You’ve probably heard about Auckland Transport’s draft parking strategy, which has made media headlines in Auckland recently – as any changes to on-street parking always seem to do!
Auckland Transport writes on the project page “The draft Parking Strategy provides the guiding principles and policies for the planning, supply, and management of on-street and AT-controlled off-street parking in Tāmaki Makaurau / Auckland.”
The strategy itself is perhaps not as revolutionary as some media outlets might have us believe, with Hayden Donnell providing a useful counterpoint in his Spinoff Article “Auckland Transport’s radical plan to not remove enough parking”
Nevertheless, this strategy offers a fantastic opportunity for Auckland to make better use of our street space. In particular, it helps to create opportunities for implementing safe, accessible cycleways along much of the strategic network. So it’s important that if you like safe cycleways, you should give feedback on the draft parking strategy by Sunday 15 May!
It’ll only take 5 minutes to make a quick submission, and we’ve put together a helpful submission guide to make it as easy as possible!
If you want to jump straight to giving your feedback then:
Or read on for more details….
What’s in the strategy?
The best place to start would be to head along to the Auckland Transport page and have a read on the subject. A shorter summary document can be found here, and the full strategy (for those who like to be fully informed) can be found here.
The strategy itself has lots of good points and only a few things that appear to be missed opportunities rather than major issues.
We love that the strategy prioritises alignment with other good transport plans, like the Government Policy Statement on Transport and Auckland Transport’s Strategic Objectives. These other plans include safety, climate and modeshift goals that should easily translate to application within the parking strategy.
The parking strategy also makes a point of prioritising (in order of importance) safety, accessibility, movement of people through public transport and cycling, and placemaking. These objectives are all considered more important than general vehicle parking, and we think that in this case, Auckland Transport have their priorities sorted!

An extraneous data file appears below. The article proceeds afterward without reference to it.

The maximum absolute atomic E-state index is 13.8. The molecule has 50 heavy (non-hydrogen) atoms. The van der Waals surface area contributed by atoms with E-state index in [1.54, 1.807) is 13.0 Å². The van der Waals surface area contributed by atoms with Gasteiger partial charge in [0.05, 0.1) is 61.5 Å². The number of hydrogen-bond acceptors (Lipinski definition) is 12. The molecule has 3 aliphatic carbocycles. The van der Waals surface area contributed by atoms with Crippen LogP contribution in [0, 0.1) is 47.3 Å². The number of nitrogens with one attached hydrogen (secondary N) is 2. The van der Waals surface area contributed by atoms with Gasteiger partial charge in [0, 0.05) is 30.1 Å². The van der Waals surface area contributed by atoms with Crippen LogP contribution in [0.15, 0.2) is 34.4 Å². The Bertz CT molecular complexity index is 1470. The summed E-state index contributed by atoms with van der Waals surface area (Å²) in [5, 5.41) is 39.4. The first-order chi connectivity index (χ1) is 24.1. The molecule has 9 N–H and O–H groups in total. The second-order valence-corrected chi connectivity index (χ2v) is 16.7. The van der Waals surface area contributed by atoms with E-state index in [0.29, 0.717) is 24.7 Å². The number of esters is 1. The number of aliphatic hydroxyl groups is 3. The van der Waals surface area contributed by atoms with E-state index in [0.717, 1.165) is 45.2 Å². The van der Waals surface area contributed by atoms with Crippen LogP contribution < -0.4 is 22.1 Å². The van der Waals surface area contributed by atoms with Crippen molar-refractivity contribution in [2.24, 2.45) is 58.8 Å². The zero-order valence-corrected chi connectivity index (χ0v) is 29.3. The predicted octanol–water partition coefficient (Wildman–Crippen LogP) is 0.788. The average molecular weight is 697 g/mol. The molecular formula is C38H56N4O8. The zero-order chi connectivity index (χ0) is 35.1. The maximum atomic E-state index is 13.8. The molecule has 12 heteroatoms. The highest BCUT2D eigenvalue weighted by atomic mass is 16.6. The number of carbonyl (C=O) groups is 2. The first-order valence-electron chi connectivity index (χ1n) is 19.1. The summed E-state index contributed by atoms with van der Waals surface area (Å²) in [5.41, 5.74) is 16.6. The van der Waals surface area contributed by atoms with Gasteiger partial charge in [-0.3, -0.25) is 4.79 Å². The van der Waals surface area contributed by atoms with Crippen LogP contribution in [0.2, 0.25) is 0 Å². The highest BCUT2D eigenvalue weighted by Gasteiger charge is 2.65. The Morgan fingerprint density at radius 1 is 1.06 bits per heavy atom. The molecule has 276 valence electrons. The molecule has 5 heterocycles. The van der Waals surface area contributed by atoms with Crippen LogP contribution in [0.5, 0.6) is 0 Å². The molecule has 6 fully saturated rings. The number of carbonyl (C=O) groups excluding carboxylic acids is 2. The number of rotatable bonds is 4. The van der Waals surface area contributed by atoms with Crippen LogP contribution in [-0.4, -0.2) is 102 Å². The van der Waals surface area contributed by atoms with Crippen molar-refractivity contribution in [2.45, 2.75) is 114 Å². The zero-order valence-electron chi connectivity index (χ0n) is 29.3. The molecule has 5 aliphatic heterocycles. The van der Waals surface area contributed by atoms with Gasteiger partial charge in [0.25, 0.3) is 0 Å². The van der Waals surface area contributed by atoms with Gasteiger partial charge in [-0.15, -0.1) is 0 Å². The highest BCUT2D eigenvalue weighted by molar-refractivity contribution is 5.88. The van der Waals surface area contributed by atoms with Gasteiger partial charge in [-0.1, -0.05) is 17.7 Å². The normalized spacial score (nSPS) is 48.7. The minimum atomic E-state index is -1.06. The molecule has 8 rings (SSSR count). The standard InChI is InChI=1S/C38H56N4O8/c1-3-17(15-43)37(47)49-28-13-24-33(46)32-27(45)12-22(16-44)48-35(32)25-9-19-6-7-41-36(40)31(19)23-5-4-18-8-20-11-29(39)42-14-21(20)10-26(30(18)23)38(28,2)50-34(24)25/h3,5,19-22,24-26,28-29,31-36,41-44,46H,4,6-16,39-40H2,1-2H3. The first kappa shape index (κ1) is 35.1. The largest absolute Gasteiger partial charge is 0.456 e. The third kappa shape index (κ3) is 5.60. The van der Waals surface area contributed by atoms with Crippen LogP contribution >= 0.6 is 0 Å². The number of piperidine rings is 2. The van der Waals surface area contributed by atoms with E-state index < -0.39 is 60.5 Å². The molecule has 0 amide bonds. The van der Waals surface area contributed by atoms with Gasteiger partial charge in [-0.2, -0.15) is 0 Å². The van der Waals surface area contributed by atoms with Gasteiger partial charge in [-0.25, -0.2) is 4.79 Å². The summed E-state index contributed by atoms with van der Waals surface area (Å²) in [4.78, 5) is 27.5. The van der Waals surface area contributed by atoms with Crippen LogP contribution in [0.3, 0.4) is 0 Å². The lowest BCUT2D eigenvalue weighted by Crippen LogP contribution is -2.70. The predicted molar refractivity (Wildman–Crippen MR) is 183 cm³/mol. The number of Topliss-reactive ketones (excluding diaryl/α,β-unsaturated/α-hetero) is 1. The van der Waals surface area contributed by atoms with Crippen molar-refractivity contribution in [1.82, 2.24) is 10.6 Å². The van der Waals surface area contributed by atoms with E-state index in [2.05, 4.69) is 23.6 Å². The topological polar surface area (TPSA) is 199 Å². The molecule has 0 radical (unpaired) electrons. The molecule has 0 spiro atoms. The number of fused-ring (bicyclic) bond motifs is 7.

Unfortunately, the strategy makes no mention of using parking management to directly reduce emissions from the transport system. We know that reducing parking availability is a powerful lever to reduce driving, and therefore emissions. For a policy developed in 2022, we think this is sorely lacking and should be included as a high priority consideration.
Give your feedback
Once you’re ready to give feedback, you can click straight through to the submission page here. We recommend you fill in the forms honestly, in your own words, but to make it easier:
We’ve provided some guidance to the important questions below.
Do you have any comments on, or suggested changes to, the tiered approach to parking management?
- The tiered approach to parking management looks like a good way to prioritise and identify locations where parking reform is needed
- Parking should be managed proactively in Tier 2 locations to encourage mode-shift and reduce emissions from transport, even if other transport options are not perfectly implemented yet
- More areas across Auckland could be covered by Tiers 2 and 3. In particular, all metropolitan centres should be Tier 3.
Do you have any comments on, or suggested changes to, the approach to parking management on the Strategic Transport Network?
- This approach is good, in particular if work taking place on the strategic network aligns with the principles of the strategy
- Arterial routes could be a focus for parking-reduction to reduce emissions, particularly when renewals or other work takes place
- Improving safety for people on bikes on arterial routes should not be dependent on delivery of cycleways or improvements projects, but should be standard practice whenever strategic cycle routes are renewed.
Do you have any comments on, or suggested changes to, the Parking Policies?
- The policy overall does not recognise parking provision as a potential lever to reduce private vehicle use and therefore emissions from transport
- The policy does not appear to go far enough or fast enough in it’s current form and scope of what is indicated for delivery over the next 10 years
How do you think the proposals in the draft Parking Strategy will impact on your travel habits (such as how you travel around Auckland?)
This is for you to write your own conclusions! Perhaps you would feel safer riding a bike, or find that bus journeys are faster or more reliable.
How do you think the proposals in the draft Parking Strategy will impact Auckland as a region (e.g. the transport system and how Auckland grows)?
Do you have any other comments on the draft Parking Strategy?
- Auckland cannot continue to grow with such high levels of car use, and we must make options other than private motor vehicles attractive for as many users as possible
- Street space is valuable public space and needs to be carefully assessed and considered to get the best value out of its use
- Achieving our climate goals will only be possible if we pull every lever to reduce emissions from transportation, and public provision of car parking is one of those levers.
- The policy does not have a core emissions reduction objective, where it could and should. Emissions reduction should be a key principle to the strategy.
- The policy does not have a strong focus on equity, Te Tiriti or Mana Whenua considerations
Feel free to provide as much information as you are comfortable with here. Providing your email address means Auckland Transport may contact you with updates on this strategy.